This didn’t happen because the corporations that controlled the pension funds didn’t allow it to happen.  But if workers controlled their pension funds, it would be a different story.  This would not be a practical reality any time soon, or perhaps ever.  The point is that tax policy is not the only means to deal with hyper-concentration of wealth.

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As inequality rises, opportunity declines

June 13, 2013

o-GREAT-GATSBY-CURVE-570

Some Americans like to say that while we are less equal in income and wealth than some of the western European countries, we have greater opportunity to rise on the economic scale.   If everybody has a reasonably fair chance to acquire wealth, based on talent and hard work, then we should not complain about inequality of wealth, or so the argument goes.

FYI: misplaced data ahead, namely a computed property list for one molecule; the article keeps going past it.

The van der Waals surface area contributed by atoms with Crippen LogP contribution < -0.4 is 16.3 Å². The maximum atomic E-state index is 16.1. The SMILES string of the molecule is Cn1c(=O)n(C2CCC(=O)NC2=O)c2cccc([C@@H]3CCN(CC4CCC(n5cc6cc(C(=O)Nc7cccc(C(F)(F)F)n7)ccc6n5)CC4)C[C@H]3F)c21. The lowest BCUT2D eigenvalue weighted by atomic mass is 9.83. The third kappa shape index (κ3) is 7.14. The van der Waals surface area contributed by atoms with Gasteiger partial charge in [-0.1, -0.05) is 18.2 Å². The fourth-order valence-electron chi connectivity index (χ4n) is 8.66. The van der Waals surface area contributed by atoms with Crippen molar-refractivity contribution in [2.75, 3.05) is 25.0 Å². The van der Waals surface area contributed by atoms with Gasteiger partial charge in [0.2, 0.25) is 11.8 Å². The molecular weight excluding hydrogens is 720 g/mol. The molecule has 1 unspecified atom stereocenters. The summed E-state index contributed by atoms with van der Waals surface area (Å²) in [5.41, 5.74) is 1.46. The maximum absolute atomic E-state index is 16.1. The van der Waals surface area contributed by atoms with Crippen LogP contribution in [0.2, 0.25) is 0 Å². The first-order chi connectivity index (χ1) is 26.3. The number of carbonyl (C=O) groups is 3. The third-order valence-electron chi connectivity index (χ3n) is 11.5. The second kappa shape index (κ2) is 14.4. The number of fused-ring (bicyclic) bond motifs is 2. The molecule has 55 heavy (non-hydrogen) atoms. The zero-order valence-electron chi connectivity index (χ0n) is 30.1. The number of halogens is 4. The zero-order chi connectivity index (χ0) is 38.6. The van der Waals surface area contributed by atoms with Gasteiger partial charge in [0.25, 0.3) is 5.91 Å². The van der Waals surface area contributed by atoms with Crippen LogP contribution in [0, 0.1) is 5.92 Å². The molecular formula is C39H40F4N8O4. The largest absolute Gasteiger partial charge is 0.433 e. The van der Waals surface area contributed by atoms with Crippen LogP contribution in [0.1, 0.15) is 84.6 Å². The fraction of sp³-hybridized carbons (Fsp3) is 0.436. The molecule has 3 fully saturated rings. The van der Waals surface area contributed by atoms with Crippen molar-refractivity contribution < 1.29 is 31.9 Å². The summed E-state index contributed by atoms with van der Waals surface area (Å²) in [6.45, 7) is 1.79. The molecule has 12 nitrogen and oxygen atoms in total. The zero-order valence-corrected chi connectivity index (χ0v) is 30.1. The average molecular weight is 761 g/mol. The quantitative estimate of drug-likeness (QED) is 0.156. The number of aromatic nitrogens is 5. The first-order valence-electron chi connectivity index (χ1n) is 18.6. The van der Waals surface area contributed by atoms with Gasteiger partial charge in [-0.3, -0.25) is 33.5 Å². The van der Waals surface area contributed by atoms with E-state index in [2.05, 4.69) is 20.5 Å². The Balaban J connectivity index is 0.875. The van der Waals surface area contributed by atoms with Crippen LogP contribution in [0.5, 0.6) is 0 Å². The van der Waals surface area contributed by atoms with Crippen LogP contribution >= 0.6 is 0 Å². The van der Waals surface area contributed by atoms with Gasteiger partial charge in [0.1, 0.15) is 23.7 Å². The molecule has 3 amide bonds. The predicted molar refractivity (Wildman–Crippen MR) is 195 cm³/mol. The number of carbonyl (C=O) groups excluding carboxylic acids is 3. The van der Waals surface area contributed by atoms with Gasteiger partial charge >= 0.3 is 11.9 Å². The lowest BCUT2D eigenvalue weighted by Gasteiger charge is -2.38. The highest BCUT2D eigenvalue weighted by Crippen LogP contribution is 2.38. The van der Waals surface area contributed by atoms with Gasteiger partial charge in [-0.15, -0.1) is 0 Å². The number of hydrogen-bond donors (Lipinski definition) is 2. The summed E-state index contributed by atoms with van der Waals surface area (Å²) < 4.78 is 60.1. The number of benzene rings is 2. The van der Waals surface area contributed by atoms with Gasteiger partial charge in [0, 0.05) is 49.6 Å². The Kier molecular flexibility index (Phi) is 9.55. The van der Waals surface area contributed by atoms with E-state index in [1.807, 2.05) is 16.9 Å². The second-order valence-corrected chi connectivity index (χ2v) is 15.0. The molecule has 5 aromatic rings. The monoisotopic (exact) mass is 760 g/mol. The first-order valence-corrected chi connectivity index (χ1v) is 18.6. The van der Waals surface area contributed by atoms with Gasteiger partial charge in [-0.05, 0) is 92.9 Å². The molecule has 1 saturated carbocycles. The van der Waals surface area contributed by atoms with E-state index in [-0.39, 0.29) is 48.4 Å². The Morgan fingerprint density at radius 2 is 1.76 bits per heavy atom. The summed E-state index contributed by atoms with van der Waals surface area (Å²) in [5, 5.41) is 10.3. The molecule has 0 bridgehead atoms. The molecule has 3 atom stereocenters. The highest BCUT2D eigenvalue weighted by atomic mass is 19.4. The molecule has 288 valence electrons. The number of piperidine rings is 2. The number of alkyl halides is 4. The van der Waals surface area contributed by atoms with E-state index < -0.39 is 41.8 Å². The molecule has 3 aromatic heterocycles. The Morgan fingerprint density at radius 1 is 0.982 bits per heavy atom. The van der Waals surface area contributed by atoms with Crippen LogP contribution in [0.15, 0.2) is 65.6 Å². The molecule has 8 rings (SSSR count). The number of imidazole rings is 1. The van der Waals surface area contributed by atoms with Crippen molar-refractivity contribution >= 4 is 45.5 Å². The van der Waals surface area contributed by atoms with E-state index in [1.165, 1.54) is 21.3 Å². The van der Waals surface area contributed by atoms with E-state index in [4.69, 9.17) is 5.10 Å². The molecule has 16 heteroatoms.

The chart above shows the problem with that argument.   Among 10 industrial nations, the United States had the greatest concentration of income at the top, measured by the Gini coefficient, and the second least equality of opportunity, based on correlation of your income with your parents’ income.

This stands to reason.   The steeper and higher the slope, the hardest it would be to climb up.

The chart is based on figures for 1985, which was nearly 30 years ago.   Income inequality has grown since then, and there is a dot on the chart extrapolating the decline in economic mobility for 2010 based on the Gini coefficient of wealth concentration for that year.

Click on The Great Gatsby Curve for an animated GIF of the chart, which makes it easier to understand.

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The facts about U.S. wealth and poverty

March 7, 2013

This video strikingly illustrates the concentration of wealth in the United States and the gap between the rich and the masses, which is greater than most Americans realize.  I came across it on the occasional links and commentary web log.

If you see nothing wrong with the degree of inequality described in this video, I would ask if there is any degree of inequality that would bother you.